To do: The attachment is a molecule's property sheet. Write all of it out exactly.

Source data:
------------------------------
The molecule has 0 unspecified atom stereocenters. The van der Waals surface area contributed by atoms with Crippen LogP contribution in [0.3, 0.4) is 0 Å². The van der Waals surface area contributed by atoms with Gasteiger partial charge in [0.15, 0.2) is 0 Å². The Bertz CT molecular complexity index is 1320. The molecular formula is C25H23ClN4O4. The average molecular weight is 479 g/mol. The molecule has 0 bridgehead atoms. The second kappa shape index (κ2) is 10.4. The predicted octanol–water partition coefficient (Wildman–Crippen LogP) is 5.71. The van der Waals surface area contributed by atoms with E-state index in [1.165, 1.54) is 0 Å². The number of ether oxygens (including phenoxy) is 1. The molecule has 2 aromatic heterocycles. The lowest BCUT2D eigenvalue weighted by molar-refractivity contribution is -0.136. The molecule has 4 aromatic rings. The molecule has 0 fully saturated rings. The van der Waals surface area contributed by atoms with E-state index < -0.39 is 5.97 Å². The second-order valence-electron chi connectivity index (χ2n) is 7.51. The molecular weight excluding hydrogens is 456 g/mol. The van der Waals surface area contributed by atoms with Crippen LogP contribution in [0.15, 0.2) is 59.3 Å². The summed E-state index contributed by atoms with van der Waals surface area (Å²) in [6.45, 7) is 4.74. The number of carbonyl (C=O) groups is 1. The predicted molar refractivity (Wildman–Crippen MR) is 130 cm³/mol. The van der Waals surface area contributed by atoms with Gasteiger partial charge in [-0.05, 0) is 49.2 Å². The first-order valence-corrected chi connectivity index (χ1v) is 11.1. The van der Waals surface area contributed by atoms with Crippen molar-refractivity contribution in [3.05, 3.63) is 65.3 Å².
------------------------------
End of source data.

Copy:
The molecule has 0 unspecified atom stereocenters. The van der Waals surface area contributed by atoms with Crippen LogP contribution in [0.3, 0.4) is 0 Å². The van der Waals surface area contributed by atoms with Gasteiger partial charge in [0.15, 0.2) is 0 Å². The Bertz CT molecular complexity index is 1320. The molecular formula is C25H23ClN4O4. The average molecular weight is 479 g/mol. The molecule has 0 bridgehead atoms. The second kappa shape index (κ2) is 10.4. The predicted octanol–water partition coefficient (Wildman–Crippen LogP) is 5.71. The van der Waals surface area contributed by atoms with E-state index in [1.165, 1.54) is 0 Å². The number of ether oxygens (including phenoxy) is 1. The molecule has 2 aromatic heterocycles. The lowest BCUT2D eigenvalue weighted by molar-refractivity contribution is -0.136. The molecule has 4 aromatic rings. The molecule has 0 fully saturated rings. The van der Waals surface area contributed by atoms with E-state index < -0.39 is 5.97 Å². The second-order valence-electron chi connectivity index (χ2n) is 7.51. The molecular weight excluding hydrogens is 456 g/mol. The van der Waals surface area contributed by atoms with Crippen LogP contribution in [0.15, 0.2) is 59.3 Å². The summed E-state index contributed by atoms with van der Waals surface area (Å²) in [6.45, 7) is 4.74. The number of carbonyl (C=O) groups is 1. The predicted molar refractivity (Wildman–Crippen MR) is 130 cm³/mol. The van der Waals surface area contributed by atoms with Gasteiger partial charge in [-0.05, 0) is 49.2 Å². The first-order valence-corrected chi connectivity index (χ1v) is 11.1. The van der Waals surface area contributed by atoms with Crippen molar-refractivity contribution in [3.05, 3.63) is 65.3 Å².